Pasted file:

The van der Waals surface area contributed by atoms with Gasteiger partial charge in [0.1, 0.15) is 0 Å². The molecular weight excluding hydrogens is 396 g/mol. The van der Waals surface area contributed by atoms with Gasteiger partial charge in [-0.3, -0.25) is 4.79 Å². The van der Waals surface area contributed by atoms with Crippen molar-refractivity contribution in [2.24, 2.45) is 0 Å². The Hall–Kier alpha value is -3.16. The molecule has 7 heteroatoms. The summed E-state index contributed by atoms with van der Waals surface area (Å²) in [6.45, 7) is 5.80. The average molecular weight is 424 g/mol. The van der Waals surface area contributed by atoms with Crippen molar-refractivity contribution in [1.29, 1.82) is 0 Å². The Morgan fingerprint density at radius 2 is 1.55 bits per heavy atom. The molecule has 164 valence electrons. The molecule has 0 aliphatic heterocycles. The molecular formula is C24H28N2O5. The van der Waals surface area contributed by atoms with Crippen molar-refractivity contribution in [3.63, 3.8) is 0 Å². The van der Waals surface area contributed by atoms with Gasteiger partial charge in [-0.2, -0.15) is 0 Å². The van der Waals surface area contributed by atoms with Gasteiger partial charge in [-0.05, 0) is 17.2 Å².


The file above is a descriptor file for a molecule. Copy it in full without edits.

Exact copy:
The van der Waals surface area contributed by atoms with Gasteiger partial charge in [0.1, 0.15) is 0 Å². The molecular weight excluding hydrogens is 396 g/mol. The van der Waals surface area contributed by atoms with Gasteiger partial charge in [-0.3, -0.25) is 4.79 Å². The van der Waals surface area contributed by atoms with Crippen molar-refractivity contribution in [2.24, 2.45) is 0 Å². The Hall–Kier alpha value is -3.16. The molecule has 7 heteroatoms. The summed E-state index contributed by atoms with van der Waals surface area (Å²) in [6.45, 7) is 5.80. The average molecular weight is 424 g/mol. The van der Waals surface area contributed by atoms with Crippen molar-refractivity contribution in [1.29, 1.82) is 0 Å². The Morgan fingerprint density at radius 2 is 1.55 bits per heavy atom. The molecule has 164 valence electrons. The molecule has 0 aliphatic heterocycles. The molecular formula is C24H28N2O5. The van der Waals surface area contributed by atoms with Crippen molar-refractivity contribution in [3.63, 3.8) is 0 Å². The van der Waals surface area contributed by atoms with Gasteiger partial charge in [-0.2, -0.15) is 0 Å². The van der Waals surface area contributed by atoms with Gasteiger partial charge in [-0.05, 0) is 17.2 Å².